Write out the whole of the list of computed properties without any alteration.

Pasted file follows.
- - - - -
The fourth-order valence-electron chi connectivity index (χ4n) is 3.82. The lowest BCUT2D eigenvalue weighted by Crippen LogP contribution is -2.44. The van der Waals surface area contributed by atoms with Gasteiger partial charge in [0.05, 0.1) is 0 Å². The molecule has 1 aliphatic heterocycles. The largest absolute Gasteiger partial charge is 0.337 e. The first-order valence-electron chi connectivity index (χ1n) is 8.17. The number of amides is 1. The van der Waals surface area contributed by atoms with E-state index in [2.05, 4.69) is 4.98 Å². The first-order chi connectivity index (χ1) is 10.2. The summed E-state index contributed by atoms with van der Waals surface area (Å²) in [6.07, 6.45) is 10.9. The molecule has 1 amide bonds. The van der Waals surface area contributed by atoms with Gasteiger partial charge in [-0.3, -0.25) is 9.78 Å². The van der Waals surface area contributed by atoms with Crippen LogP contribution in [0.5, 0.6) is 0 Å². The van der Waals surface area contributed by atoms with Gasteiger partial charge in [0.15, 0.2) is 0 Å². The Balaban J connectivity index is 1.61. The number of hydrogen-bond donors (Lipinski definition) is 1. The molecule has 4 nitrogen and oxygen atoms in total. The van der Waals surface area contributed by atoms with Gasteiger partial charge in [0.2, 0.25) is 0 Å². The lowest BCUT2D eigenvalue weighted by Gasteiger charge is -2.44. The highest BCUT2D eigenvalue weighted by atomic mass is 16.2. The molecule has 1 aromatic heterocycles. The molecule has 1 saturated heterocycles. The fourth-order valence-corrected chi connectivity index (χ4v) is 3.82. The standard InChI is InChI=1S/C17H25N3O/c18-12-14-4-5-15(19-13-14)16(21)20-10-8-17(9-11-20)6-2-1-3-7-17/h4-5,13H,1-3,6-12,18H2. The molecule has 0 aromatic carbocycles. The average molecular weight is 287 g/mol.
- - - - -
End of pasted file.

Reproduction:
The fourth-order valence-electron chi connectivity index (χ4n) is 3.82. The lowest BCUT2D eigenvalue weighted by Crippen LogP contribution is -2.44. The van der Waals surface area contributed by atoms with Gasteiger partial charge in [0.05, 0.1) is 0 Å². The molecule has 1 aliphatic heterocycles. The largest absolute Gasteiger partial charge is 0.337 e. The first-order valence-electron chi connectivity index (χ1n) is 8.17. The number of amides is 1. The van der Waals surface area contributed by atoms with E-state index in [2.05, 4.69) is 4.98 Å². The first-order chi connectivity index (χ1) is 10.2. The summed E-state index contributed by atoms with van der Waals surface area (Å²) in [6.07, 6.45) is 10.9. The molecule has 1 amide bonds. The van der Waals surface area contributed by atoms with Gasteiger partial charge in [-0.3, -0.25) is 9.78 Å². The van der Waals surface area contributed by atoms with Crippen LogP contribution in [0.5, 0.6) is 0 Å². The van der Waals surface area contributed by atoms with Gasteiger partial charge in [0.15, 0.2) is 0 Å². The Balaban J connectivity index is 1.61. The number of hydrogen-bond donors (Lipinski definition) is 1. The molecule has 4 nitrogen and oxygen atoms in total. The van der Waals surface area contributed by atoms with Gasteiger partial charge in [0.2, 0.25) is 0 Å². The lowest BCUT2D eigenvalue weighted by Gasteiger charge is -2.44. The highest BCUT2D eigenvalue weighted by atomic mass is 16.2. The molecule has 1 aromatic heterocycles. The molecule has 1 saturated heterocycles. The fourth-order valence-corrected chi connectivity index (χ4v) is 3.82. The standard InChI is InChI=1S/C17H25N3O/c18-12-14-4-5-15(19-13-14)16(21)20-10-8-17(9-11-20)6-2-1-3-7-17/h4-5,13H,1-3,6-12,18H2. The molecule has 0 aromatic carbocycles. The average molecular weight is 287 g/mol.